Could they ‘bee’ anymore helpful.

Bumblebees, which already help producers pollinate crops, are now being used by engineers at the Paul G. Allen School of Computer Science & Engineering at the University of Washington to carry small sensor packages, that farmers may be able use to collect data from their crops one day.

The sensor ‘backpack’ known as Living IoT is the first wireless sensing system small enough to ride aboard a bumblebee.

Researchers believe this could be a step up from the drones farmers currently use to soar over huge fields to monitor temperature, humidity or crop health as bees can fly for hours compared to the 10 to 20 minutes, producers typically get from flying a drone.

The small rechargeable battery in the sensor package can last up to seven hours of flight and then conveniently recharge while the bees are in their hive at night. They can currently store about 30 kilobytes of data.

However, the team is hoping to counter the small amount data it can collect by developing backpacks with cameras that can livestream information about plant health back to farmers.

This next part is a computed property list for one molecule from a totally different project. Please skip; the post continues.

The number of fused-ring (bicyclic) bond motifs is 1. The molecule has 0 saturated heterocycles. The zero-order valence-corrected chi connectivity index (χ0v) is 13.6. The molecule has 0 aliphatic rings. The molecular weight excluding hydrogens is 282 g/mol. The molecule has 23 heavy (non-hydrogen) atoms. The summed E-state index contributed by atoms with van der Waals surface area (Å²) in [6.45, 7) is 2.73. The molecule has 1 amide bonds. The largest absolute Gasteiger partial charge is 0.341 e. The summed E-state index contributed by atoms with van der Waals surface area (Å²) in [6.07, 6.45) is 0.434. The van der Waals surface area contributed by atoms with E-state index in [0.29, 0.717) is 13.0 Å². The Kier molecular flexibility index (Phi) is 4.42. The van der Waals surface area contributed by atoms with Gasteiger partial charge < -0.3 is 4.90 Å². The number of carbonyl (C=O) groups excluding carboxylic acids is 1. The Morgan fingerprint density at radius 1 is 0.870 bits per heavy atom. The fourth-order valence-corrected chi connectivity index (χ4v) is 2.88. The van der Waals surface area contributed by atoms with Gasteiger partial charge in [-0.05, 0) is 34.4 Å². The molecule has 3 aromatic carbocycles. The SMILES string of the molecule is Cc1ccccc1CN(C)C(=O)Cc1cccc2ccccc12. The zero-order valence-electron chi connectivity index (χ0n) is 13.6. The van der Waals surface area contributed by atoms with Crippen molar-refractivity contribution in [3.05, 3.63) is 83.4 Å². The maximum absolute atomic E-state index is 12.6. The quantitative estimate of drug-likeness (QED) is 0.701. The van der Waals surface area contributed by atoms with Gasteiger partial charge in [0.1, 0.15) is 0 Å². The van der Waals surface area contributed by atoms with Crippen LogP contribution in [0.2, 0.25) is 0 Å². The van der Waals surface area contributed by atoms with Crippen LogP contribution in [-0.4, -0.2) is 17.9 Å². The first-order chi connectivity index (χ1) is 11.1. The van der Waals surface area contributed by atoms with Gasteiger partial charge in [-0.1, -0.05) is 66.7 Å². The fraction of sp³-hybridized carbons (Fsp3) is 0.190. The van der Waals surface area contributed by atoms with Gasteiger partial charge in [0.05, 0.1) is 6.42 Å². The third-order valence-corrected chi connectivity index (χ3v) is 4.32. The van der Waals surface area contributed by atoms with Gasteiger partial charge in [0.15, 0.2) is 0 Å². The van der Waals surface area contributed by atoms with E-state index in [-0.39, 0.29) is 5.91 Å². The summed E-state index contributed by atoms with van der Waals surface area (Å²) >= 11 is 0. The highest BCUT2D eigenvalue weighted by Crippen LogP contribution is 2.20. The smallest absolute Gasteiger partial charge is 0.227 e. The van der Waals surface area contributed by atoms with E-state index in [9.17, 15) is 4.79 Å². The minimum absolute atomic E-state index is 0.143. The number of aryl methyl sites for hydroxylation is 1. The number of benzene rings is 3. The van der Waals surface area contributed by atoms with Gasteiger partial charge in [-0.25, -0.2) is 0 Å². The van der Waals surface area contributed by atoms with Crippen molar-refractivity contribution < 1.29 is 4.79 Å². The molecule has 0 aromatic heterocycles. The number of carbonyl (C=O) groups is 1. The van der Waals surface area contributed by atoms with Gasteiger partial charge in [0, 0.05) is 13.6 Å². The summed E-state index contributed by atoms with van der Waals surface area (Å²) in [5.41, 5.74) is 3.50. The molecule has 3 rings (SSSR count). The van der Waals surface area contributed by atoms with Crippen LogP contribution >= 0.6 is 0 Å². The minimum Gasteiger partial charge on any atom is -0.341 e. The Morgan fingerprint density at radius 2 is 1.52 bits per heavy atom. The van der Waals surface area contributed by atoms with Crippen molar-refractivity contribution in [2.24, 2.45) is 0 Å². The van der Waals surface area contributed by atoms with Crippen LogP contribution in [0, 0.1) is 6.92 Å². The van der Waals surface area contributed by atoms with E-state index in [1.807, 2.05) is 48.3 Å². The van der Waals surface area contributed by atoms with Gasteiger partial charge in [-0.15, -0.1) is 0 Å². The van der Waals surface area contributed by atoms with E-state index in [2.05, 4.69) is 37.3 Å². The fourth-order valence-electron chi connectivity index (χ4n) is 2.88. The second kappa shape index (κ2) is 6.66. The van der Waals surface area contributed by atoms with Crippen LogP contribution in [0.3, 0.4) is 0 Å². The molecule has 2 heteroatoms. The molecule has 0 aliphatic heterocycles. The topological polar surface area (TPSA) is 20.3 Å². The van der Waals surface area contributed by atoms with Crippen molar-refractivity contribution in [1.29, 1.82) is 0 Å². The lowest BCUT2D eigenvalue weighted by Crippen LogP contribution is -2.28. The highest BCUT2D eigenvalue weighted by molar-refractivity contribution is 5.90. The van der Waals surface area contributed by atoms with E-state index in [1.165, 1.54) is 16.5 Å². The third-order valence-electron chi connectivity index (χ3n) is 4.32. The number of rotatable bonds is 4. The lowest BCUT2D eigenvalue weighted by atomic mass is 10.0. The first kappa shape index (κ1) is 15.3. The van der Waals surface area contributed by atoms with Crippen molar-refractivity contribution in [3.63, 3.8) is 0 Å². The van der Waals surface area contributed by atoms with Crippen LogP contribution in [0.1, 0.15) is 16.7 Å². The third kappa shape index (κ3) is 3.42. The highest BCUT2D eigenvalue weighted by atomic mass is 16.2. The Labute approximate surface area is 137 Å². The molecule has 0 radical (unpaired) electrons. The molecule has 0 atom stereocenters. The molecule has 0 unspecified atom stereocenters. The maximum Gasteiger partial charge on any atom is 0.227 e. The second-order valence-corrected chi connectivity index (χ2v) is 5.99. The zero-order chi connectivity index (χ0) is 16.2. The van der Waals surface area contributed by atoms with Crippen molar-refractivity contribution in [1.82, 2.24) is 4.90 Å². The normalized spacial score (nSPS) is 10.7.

Shyam Gollakota is a senior author on the project and an associate professor.

“We showed for the first time that it’s possible to actually do all this computation and sensing using insects in lieu of drones,” said Gollakota.

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Co-author Rajalakshmi Nandakumar, a doctoral student in the Allen School, says the backpack weighs about 102 milligrams, the equivalent of seven grains of uncooked rice.

“The rechargeable battery powering the backpack weighs about 70 milligrams, so we had a little over 30 milligrams left for everything else, like the sensors and the localization system to track the insect’s position,” said Nandakumar.

Coauthor Sawyer Fuller, an assistant professor in the UW Department of Mechanical Engineering, says it will be interesting to the travel habits of bees.

“It would be interesting to see if the bees prefer one region of the farm and visit other areas less often,” said Fuller adding, “alternatively, if you want to know what’s happening in a particular area, you could also program the backpack to say: ‘Hey bees, if you visit this location, take a temperature reading.”

For more on the research click here.

Caption: The UW team designed a sensor “backpack” that weighs 102 milligrams.
Credit: Mark Stone/University of Washington